Still chasing Dr. King’s dream
Marchers mark his birthday, express hope for the equality and unity he championed
WAILUKU — As Martin Luther King Jr. preached against injustice in the 1960s, Gwyn Gorg marched through the streets of Los Angeles advocating for fair housing and better jobs, while angry bystanders threw rocks and shouted slurs.
“I marched and marched, went to jail, carried signs, sang songs,” Gorg said. “Was really scared a lot when the real mean people showed up. But I learned, and through Martin Luther King, we learned nonviolence. We learned that no matter what people did or said, we could not retaliate.”
During a celebration of King’s birthday in Wailuku on Monday, Gorg participated in a much more peaceful march, where parents and children carried paper cranes, bagpipes played “Amazing Grace” and nobody threw rocks. But while Gorg is happy to see how far the world has come, she’s also saddened that society, in many ways, has fallen short of King’s dream.
“I guess I was naive, because I really thought by now–I just thought it would be a lot different; a lot better,” said Gorg, president of the African Americans on Maui Association. “And it seems like in the last few years, we’re just going further and further apart.”
It’s why every January, Gorg and other march organizers do what they can to keep King’s dream alive.
Bryant Neal does it by channeling King himself. Every year Neal dons a suit and tie, carries a binder of speeches up to the county building and does his best impression of the iconic civil rights leader.
“There’s something about the words and hearing that live,” Neal said.
Neal delivered two of King’s speeches on Monday — his famous “I have a dream” speech and an excerpt from the final speech he gave on April 3, 1968, the day before he was assassinated. Neal said he’s been doing King’s speeches for about a decade now, and while he’s grown used to playing the part, King’s words fill him with renewed vigor every time.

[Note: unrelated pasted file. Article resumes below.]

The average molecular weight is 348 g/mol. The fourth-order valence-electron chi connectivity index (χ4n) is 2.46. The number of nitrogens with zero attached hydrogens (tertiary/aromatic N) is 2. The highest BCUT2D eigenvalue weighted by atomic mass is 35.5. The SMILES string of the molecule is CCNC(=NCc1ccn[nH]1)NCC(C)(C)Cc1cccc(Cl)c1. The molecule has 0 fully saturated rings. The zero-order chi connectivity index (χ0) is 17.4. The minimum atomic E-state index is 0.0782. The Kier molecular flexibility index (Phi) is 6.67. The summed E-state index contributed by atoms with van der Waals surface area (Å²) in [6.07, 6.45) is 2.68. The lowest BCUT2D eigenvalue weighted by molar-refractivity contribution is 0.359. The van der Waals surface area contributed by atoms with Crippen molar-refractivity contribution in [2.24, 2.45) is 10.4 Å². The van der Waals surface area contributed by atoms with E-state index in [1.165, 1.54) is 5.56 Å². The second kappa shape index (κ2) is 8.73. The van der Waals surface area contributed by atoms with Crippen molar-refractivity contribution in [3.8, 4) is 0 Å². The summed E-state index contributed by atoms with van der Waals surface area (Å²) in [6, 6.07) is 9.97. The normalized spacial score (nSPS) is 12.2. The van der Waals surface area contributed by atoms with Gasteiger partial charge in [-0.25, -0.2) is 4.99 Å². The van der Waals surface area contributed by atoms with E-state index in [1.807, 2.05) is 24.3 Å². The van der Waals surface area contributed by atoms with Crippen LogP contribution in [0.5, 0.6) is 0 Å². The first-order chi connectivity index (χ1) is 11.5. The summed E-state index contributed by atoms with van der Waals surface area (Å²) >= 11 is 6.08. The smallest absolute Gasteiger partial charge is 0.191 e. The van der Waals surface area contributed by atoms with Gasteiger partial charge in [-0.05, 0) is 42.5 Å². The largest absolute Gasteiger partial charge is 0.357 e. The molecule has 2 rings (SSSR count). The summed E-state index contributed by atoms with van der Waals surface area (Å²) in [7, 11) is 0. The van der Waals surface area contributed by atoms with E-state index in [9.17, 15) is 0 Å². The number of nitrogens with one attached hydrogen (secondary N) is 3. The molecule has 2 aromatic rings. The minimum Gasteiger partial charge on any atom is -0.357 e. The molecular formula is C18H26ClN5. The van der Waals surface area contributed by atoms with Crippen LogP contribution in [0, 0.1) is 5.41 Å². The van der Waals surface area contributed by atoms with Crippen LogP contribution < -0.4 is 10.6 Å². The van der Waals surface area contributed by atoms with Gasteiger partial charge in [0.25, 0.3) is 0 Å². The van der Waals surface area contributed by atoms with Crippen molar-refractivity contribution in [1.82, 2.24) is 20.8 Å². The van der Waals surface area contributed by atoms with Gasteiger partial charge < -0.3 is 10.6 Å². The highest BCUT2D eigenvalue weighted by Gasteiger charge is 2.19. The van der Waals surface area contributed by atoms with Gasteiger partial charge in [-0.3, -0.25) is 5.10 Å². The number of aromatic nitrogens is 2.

“It’s just not one of those things that you can just read calmly,” Neal said. “I find even in my head, if I’m reading silently, it’s still going off in there. . . . You can’t be neutral with it. It basically embodies you.”
Neal said he was talking with a friend who mentioned that the hatred of King’s day was “being revived.” Neal believes it’s not so much being revived as it is “being revealed.” King’s cause and the civil rights bills that followed helped solidify rights for African Americans and pushed people to adjust their behavior. But for some, the hatred never really went away, and now they feel emboldened to let their true feelings show, Neal said.
“I know (King’s speeches) had some effect,” Neal said. “There’s no question about that. But I think as generations have passed, some of the true meaning of it has been lost. And some people who were lost are now revving up that same hatred and vitriolic attitudes toward people. So it’s still just as important, because I think for the ones who are committed, it’s a recommitment when they hear the words, and ones who’ve never heard it before, then maybe it’s them opening their minds to what could be.”
Like Gorg and Neal, Sandra Shawhan didn’t think King’s dream had quite been realized.
“No way; no. In fact, in some ways, we’re probably going backwards with all of the hate crimes that go on, the church shootings and bombings,” said Shawhan, vice president of the African Americans on Maui Association. “His dream is not for that. His dream was unifying all of us, and we have not achieved that yet.”
Shawhan, a former principal at Princess Nahienaena and Kamali’i elementary schools, said one of the things she wants people to remember about King is that he championed the rights of not just African Americans, but all people, including workers.
That’s a big part of King’s legacy for march participant Mike Landes, president of the Maui chapter of the Hawaii State Teachers Association, who also teaches social studies, AP U.S. government and modern Hawaiian history at Lahainaluna High School.
“He was a big supporter of workers’ rights,” said Landes. “His vision of a world matches with our vision of what should be happening for workers and for common people, but also what should be happening with our students and our parents, that all students should have equity and inclusiveness.”
Equality and inclusion are the kinds of lessons that Mary Emmons of Maui Lani hopes her kids will learn early on. She had just gotten off a night shift at the hospital but still had enough energy to bring her kids to the early morning march. Her 5-year-old daughter, Elena Szakacs, carried a sign with King’s comments: “I have decided to stick with love. . . . Hate is too great a burden to bear.”
“It’s important for the kids,” Emmons said. “It’s their generation that’s going to make the big change, hopefully. We should instill those values early on.”
* Colleen Uechi can be reached at firstname.lastname@example.org.